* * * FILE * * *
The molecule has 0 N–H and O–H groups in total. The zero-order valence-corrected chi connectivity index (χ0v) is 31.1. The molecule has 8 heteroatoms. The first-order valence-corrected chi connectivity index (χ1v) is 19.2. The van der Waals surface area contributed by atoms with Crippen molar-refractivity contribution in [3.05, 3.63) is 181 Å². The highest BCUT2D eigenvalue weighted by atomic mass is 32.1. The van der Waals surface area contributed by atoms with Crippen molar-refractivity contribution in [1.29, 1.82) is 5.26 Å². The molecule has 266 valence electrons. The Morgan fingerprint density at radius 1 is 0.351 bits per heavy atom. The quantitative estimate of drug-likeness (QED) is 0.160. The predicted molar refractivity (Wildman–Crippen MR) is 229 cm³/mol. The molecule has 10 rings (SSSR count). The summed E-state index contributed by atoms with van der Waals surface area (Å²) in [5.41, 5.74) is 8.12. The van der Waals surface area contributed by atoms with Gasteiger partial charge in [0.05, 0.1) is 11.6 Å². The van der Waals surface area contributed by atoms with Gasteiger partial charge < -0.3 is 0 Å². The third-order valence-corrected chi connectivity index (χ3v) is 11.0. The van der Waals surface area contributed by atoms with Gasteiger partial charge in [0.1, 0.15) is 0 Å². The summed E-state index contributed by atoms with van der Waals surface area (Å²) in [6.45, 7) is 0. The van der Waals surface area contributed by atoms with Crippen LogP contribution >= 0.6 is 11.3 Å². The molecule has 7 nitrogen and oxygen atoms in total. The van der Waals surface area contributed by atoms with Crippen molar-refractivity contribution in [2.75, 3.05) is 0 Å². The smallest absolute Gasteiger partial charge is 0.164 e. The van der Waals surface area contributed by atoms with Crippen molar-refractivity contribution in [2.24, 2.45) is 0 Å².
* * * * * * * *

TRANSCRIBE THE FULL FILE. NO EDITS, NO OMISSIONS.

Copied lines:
The molecule has 0 N–H and O–H groups in total. The zero-order valence-corrected chi connectivity index (χ0v) is 31.1. The molecule has 8 heteroatoms. The first-order valence-corrected chi connectivity index (χ1v) is 19.2. The van der Waals surface area contributed by atoms with Crippen molar-refractivity contribution in [3.05, 3.63) is 181 Å². The highest BCUT2D eigenvalue weighted by atomic mass is 32.1. The van der Waals surface area contributed by atoms with Crippen molar-refractivity contribution in [1.29, 1.82) is 5.26 Å². The molecule has 266 valence electrons. The Morgan fingerprint density at radius 1 is 0.351 bits per heavy atom. The quantitative estimate of drug-likeness (QED) is 0.160. The predicted molar refractivity (Wildman–Crippen MR) is 229 cm³/mol. The molecule has 10 rings (SSSR count). The summed E-state index contributed by atoms with van der Waals surface area (Å²) in [5.41, 5.74) is 8.12. The van der Waals surface area contributed by atoms with Gasteiger partial charge in [0.05, 0.1) is 11.6 Å². The van der Waals surface area contributed by atoms with Gasteiger partial charge < -0.3 is 0 Å². The third-order valence-corrected chi connectivity index (χ3v) is 11.0. The van der Waals surface area contributed by atoms with Gasteiger partial charge in [0.1, 0.15) is 0 Å². The summed E-state index contributed by atoms with van der Waals surface area (Å²) in [6.45, 7) is 0. The van der Waals surface area contributed by atoms with Crippen LogP contribution >= 0.6 is 11.3 Å². The molecule has 7 nitrogen and oxygen atoms in total. The van der Waals surface area contributed by atoms with Crippen molar-refractivity contribution in [2.75, 3.05) is 0 Å². The smallest absolute Gasteiger partial charge is 0.164 e. The van der Waals surface area contributed by atoms with Crippen molar-refractivity contribution in [2.24, 2.45) is 0 Å².